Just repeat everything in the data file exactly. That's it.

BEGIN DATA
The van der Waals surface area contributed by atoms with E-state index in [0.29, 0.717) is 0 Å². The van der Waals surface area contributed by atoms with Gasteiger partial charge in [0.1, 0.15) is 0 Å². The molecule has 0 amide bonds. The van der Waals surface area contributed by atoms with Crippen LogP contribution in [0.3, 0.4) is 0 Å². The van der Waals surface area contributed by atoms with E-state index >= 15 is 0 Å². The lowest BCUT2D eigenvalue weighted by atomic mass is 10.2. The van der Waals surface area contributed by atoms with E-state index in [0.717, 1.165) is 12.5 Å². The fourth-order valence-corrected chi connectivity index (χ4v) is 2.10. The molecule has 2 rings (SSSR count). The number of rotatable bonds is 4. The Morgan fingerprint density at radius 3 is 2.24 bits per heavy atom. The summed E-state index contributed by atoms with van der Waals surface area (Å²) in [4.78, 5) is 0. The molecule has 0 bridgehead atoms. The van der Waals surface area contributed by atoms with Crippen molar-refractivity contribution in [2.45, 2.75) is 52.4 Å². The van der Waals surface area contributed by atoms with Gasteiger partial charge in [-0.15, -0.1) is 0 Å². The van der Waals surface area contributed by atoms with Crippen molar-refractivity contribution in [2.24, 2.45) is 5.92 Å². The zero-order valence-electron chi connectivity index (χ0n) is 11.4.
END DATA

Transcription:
The van der Waals surface area contributed by atoms with E-state index in [0.29, 0.717) is 0 Å². The van der Waals surface area contributed by atoms with Gasteiger partial charge in [0.1, 0.15) is 0 Å². The molecule has 0 amide bonds. The van der Waals surface area contributed by atoms with Crippen LogP contribution in [0.3, 0.4) is 0 Å². The van der Waals surface area contributed by atoms with E-state index >= 15 is 0 Å². The lowest BCUT2D eigenvalue weighted by atomic mass is 10.2. The van der Waals surface area contributed by atoms with E-state index in [0.717, 1.165) is 12.5 Å². The fourth-order valence-corrected chi connectivity index (χ4v) is 2.10. The molecule has 2 rings (SSSR count). The number of rotatable bonds is 4. The Morgan fingerprint density at radius 3 is 2.24 bits per heavy atom. The summed E-state index contributed by atoms with van der Waals surface area (Å²) in [4.78, 5) is 0. The molecule has 0 bridgehead atoms. The van der Waals surface area contributed by atoms with Crippen molar-refractivity contribution in [2.45, 2.75) is 52.4 Å². The van der Waals surface area contributed by atoms with Gasteiger partial charge in [-0.15, -0.1) is 0 Å². The van der Waals surface area contributed by atoms with Crippen molar-refractivity contribution in [2.24, 2.45) is 5.92 Å². The zero-order valence-electron chi connectivity index (χ0n) is 11.4.